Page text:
Environmental Regulation and Program Implementation in a Holding Pattern?

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The Trump administration recently imposed a freeze on contracts and grants from the USEPA.  This freeze apparently includes new task orders issued under existing on-call contracts.  It is currently unclear how long this freeze will be in effect and how it may evolve.  And while freezes like this have occurred in the past, it appears that this freeze is more extreme than anything else before.

We consider this as a possible indication of things to come.  The question is what long-term impacts may result from these types of actions over the course of the current administration’s term if indeed we are seeing the beginning of a longer-term pattern of behavior regarding EPA’s funding and ability to function.  As stormwater professionals, we are placing a keen eye on things that may impact MS4-related programs and issues.  Below are some general thoughts and observations on what may be coming down the pike over the next four years – and note that these are not predictions, but conversation starters – let us know if you agree or disagree:

  • TMDLs – TMDLs can be developed by either the states or the EPA, but must be approved by the EPA. If the EPA becomes limited due to significant budget cuts or other restrictions, it is likely that this could slow the TMDL development process where the EPA is the lead, and approval of TMDLs developed by the states may also be affected as well.  While there may not be relief from TMDLs currently on the books, a weakened EPA may result in a temporary reduction in the approval of new TMDLs.
  • Numeric Limits – The EPA has periodically released guidance on numeric limits for stormwater. The latest EPA policy memorandum was released in 2010 and discussed the development of TMDL waste load allocations and compliance with WQS.  The Memo affirmed the ‘iterative approach’ but placed greater emphasis on measurable requirements.   The memo specified that clear and measurable requirements are mandatory plus numeric effluent limits where feasible.  These can be applied system-wide and EPA proposed a concept of WQBELs, these are not just end-of pipe limits – see examples in EPA’s MS4 Compendium.  Stormwater discharges are highly variable, transient, with high volumes.  Receiving water numeric standards were not generally developed considering these unique characteristics of stormwater.  It is possible the debate on the applicability of numeric standards to stormwater will advance under the new Administration.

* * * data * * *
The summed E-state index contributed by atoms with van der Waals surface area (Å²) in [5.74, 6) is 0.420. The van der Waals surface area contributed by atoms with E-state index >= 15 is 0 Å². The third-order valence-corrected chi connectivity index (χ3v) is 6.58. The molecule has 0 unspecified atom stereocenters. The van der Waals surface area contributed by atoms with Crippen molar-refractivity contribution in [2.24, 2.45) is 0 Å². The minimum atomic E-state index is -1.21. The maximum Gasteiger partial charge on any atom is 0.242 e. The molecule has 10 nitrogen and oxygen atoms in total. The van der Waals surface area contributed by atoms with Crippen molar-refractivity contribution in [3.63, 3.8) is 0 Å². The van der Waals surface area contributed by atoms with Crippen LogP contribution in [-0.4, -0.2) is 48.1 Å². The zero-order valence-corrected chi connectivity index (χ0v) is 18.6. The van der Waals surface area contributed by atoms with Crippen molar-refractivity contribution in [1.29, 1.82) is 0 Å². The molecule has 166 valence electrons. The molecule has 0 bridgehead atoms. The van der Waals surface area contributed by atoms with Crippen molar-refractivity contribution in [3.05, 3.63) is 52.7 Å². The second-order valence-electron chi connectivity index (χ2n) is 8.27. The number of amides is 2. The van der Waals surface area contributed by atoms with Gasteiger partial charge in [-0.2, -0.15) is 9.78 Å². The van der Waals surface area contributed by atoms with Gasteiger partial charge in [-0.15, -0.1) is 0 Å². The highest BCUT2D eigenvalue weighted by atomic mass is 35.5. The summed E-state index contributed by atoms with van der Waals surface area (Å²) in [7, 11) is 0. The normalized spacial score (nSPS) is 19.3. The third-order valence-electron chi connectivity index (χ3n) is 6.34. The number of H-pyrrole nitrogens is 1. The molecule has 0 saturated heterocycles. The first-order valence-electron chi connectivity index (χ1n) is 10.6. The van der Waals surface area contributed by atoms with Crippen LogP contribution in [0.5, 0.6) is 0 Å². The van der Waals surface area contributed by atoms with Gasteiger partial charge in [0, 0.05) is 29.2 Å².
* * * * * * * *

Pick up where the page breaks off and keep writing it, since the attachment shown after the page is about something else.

• WOTUS – The Waters of the US rule has implications for stormwater programs in that it determines which receiving waters are subject to the requirements of the Clean Water Act. The WOTUS rule recently promulgated by the Obama Administration expands the number of waterbodies subject to the Act.  If there is one fairly sure bet, it is that the WOTUS rule, currently in litigation, will likely be withdrawn by the Trump Administration.  This will mean local Corps Districts and EPA will rely on existing guidance and courts cases, such as Rapanos v. United States in the case of isolated wetlands, to identify receiving waters under federal jurisdiction.
  • Chesapeake Bay Program – The USEPA is a signatory to the Chesapeake Bay Agreement and there are a variety of Federal Agency Partners. The States of Pennsylvania, Virginia, Maryland and the District of Columbia are the primary entities implementing the Agreement, but there is some federal funding for the program.  The 2009 Chesapeake Bay Protection and Restoration Executive Order established a Federal Leadership Committee to oversee the activities by agencies involved in Bay restoration.   While Scott Pruitt, the nominee to head the EPA, has said he supports the effort to clean the Chesapeake Bay, his record in his home state of Oklahoma to settle with pollution dischargers rather than hold their feet to the fire indicates that the role of federal government in the Chesapeake Bay may diminish during the Trump administration.  It is also clear that neither EPA nor the Trump administration has any interest in using the Chesapeake Bay as a model for other regions across the country.
  • Clean Water Act Amendments – New attempts may be made by stakeholders to modify the Clean Water Act to address specific concerns such as perceived abuse of the citizen suit provisions.

Overall, the bulk of decisions impacting the implementation of the MS4 stormwater program will likely shift to the states in the near term as federal policy is developed.  This will likely lead to more disparity in how the Act is implemented nationally, something EPA had tried to temper in recent years.

During this period of rapid change, NMSA will work with groups at the national level as well as with EPA and other federal agencies to keep current on issues such as those discussed above.  This will be done to provide information and guidance to NMSA members to help them make the best decisions for their programs and allocate their resources for the highest environmental benefit.

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